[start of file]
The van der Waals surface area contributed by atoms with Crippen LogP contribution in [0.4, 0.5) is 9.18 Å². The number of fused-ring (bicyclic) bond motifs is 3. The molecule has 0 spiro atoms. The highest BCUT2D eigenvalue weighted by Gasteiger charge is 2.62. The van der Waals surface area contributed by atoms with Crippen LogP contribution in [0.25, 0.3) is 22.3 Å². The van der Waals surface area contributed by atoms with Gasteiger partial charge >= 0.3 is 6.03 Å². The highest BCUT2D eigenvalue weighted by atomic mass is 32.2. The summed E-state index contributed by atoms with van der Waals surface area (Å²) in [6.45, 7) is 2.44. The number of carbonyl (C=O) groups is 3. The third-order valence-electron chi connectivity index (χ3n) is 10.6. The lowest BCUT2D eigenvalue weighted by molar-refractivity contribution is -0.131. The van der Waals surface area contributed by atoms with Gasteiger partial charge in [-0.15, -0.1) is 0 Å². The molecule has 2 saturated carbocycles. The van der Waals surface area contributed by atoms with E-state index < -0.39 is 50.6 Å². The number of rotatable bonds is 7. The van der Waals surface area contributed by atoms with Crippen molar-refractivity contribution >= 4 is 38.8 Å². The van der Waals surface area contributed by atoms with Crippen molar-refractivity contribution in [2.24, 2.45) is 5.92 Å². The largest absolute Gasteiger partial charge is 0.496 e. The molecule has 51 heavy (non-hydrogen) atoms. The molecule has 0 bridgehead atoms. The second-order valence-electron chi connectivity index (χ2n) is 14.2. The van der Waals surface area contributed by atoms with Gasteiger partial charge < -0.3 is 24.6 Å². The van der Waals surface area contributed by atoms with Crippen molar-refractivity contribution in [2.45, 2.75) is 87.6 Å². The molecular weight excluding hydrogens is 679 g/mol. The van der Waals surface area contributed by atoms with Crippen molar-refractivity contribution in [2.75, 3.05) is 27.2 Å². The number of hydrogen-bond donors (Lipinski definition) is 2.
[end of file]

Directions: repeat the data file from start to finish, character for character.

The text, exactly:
The van der Waals surface area contributed by atoms with Crippen LogP contribution in [0.4, 0.5) is 9.18 Å². The number of fused-ring (bicyclic) bond motifs is 3. The molecule has 0 spiro atoms. The highest BCUT2D eigenvalue weighted by Gasteiger charge is 2.62. The van der Waals surface area contributed by atoms with Crippen LogP contribution in [0.25, 0.3) is 22.3 Å². The van der Waals surface area contributed by atoms with Gasteiger partial charge >= 0.3 is 6.03 Å². The highest BCUT2D eigenvalue weighted by atomic mass is 32.2. The summed E-state index contributed by atoms with van der Waals surface area (Å²) in [6.45, 7) is 2.44. The number of carbonyl (C=O) groups is 3. The third-order valence-electron chi connectivity index (χ3n) is 10.6. The lowest BCUT2D eigenvalue weighted by molar-refractivity contribution is -0.131. The van der Waals surface area contributed by atoms with Gasteiger partial charge in [-0.15, -0.1) is 0 Å². The molecule has 2 saturated carbocycles. The van der Waals surface area contributed by atoms with E-state index < -0.39 is 50.6 Å². The number of rotatable bonds is 7. The van der Waals surface area contributed by atoms with Crippen molar-refractivity contribution >= 4 is 38.8 Å². The van der Waals surface area contributed by atoms with Crippen molar-refractivity contribution in [2.24, 2.45) is 5.92 Å². The largest absolute Gasteiger partial charge is 0.496 e. The molecule has 51 heavy (non-hydrogen) atoms. The molecule has 0 bridgehead atoms. The second-order valence-electron chi connectivity index (χ2n) is 14.2. The van der Waals surface area contributed by atoms with Gasteiger partial charge < -0.3 is 24.6 Å². The van der Waals surface area contributed by atoms with Crippen molar-refractivity contribution in [2.45, 2.75) is 87.6 Å². The molecular weight excluding hydrogens is 679 g/mol. The van der Waals surface area contributed by atoms with Crippen molar-refractivity contribution in [2.75, 3.05) is 27.2 Å². The number of hydrogen-bond donors (Lipinski definition) is 2.